Tonality is the relationship between the tones of a melody as summarized by its scale and as determined by its basic note to which the melody returns. This focal term is called the tonic. Change in tonality is identified as modulation. Two or more melodies played'simultaneously give rise to polyphony.
In the foregoing we have not exhausted all of the elements of musical composition. It will be apparent however that regardless of the musical pattern, it is composed of tones whose pitch, duration, intensity and quality and the relationship therebetween in time determine the nature of the composition. These relationships can be highly complex or very simple, and the problem of notation is to provide a language which accurately reflects the intention of the composer over the prior ones which merely gives a rough idea thereof.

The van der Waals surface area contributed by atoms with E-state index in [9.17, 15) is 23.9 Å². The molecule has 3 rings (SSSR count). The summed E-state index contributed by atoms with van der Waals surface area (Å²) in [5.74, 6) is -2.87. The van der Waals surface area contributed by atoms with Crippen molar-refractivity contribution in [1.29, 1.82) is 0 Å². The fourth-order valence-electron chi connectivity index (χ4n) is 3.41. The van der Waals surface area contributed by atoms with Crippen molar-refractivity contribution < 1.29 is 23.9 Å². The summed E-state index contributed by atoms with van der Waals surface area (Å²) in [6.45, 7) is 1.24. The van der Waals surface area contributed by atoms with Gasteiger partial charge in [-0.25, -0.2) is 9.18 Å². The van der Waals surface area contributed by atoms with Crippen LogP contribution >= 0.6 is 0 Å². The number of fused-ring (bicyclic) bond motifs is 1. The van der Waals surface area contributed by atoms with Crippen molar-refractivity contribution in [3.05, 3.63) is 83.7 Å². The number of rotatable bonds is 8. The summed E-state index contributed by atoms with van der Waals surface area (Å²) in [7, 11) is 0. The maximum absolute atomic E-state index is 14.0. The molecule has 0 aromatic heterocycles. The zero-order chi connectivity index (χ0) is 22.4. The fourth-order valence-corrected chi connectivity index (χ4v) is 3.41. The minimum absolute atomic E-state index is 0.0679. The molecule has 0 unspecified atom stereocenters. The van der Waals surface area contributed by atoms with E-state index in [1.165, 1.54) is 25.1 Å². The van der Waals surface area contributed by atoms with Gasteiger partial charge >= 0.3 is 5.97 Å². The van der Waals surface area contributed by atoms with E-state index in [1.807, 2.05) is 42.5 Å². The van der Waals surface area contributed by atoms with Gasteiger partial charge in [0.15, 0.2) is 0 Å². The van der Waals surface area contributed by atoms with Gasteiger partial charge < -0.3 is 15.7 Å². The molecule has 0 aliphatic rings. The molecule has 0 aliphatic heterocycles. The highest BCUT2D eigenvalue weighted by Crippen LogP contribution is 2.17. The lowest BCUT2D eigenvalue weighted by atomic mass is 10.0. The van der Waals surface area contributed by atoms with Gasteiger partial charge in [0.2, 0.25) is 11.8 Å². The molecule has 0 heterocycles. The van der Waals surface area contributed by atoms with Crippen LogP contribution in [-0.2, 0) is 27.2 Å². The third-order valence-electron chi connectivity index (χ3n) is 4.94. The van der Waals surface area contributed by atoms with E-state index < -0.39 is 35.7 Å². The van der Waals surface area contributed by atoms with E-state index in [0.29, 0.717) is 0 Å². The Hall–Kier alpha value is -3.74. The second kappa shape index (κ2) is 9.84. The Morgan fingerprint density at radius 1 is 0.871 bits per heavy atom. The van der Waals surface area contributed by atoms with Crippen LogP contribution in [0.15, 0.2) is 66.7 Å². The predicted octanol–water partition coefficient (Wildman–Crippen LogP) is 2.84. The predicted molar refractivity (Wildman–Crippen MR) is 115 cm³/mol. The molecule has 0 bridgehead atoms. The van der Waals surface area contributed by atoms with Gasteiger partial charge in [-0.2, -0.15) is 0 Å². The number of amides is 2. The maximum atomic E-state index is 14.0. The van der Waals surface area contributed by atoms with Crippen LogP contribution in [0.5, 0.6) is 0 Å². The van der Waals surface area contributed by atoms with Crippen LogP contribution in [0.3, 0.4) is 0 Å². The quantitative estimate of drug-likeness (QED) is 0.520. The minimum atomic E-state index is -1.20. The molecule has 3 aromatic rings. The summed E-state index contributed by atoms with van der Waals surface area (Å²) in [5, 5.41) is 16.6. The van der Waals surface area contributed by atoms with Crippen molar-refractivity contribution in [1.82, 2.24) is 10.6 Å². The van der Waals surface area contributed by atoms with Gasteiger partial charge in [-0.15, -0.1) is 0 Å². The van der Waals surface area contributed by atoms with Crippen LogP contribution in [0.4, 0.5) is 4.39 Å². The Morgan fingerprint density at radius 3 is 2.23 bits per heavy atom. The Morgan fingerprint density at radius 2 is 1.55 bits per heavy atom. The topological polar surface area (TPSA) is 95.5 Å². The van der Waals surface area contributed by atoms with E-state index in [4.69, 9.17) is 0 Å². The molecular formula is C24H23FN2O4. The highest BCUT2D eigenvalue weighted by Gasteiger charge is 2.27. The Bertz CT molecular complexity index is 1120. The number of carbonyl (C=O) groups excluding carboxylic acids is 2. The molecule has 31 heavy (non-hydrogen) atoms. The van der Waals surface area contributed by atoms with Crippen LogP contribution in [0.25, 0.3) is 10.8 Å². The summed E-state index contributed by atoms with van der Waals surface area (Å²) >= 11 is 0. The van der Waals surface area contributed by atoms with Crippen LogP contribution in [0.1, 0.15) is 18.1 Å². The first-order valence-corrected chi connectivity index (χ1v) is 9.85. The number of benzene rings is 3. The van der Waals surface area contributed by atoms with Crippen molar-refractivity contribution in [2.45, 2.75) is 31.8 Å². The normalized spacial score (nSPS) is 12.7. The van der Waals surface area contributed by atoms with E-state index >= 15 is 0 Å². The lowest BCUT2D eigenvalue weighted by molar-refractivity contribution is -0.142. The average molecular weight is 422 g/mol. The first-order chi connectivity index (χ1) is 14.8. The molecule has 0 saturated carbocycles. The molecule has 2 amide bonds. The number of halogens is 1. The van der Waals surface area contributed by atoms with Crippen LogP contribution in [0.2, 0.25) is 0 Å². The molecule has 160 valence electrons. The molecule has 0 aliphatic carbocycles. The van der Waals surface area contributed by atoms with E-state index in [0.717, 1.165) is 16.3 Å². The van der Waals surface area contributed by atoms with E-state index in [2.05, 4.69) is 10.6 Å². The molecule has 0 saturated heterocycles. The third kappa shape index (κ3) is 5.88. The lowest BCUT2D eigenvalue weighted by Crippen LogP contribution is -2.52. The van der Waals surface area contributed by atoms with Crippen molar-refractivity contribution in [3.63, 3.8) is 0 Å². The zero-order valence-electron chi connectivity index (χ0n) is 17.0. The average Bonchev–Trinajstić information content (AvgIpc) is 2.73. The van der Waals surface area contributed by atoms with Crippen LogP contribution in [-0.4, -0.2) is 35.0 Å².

FIG. 2 shows the traditional notation of FIGJl converted into corresponding analog notation according to the invention. It will be seen that while the grand staff, along with its clef and bar lines has been retained, the treble and bass staffs are separated only two spaces, with middle C placeddirectly between them. Traditional symbols for notes are absent and instead the notes are graphically represented in conjunction with a color which in the drawings are indicated by cross hatching. Thus hundreds of arbitrary symbols are avoided and any score can be reduced to one grand scale.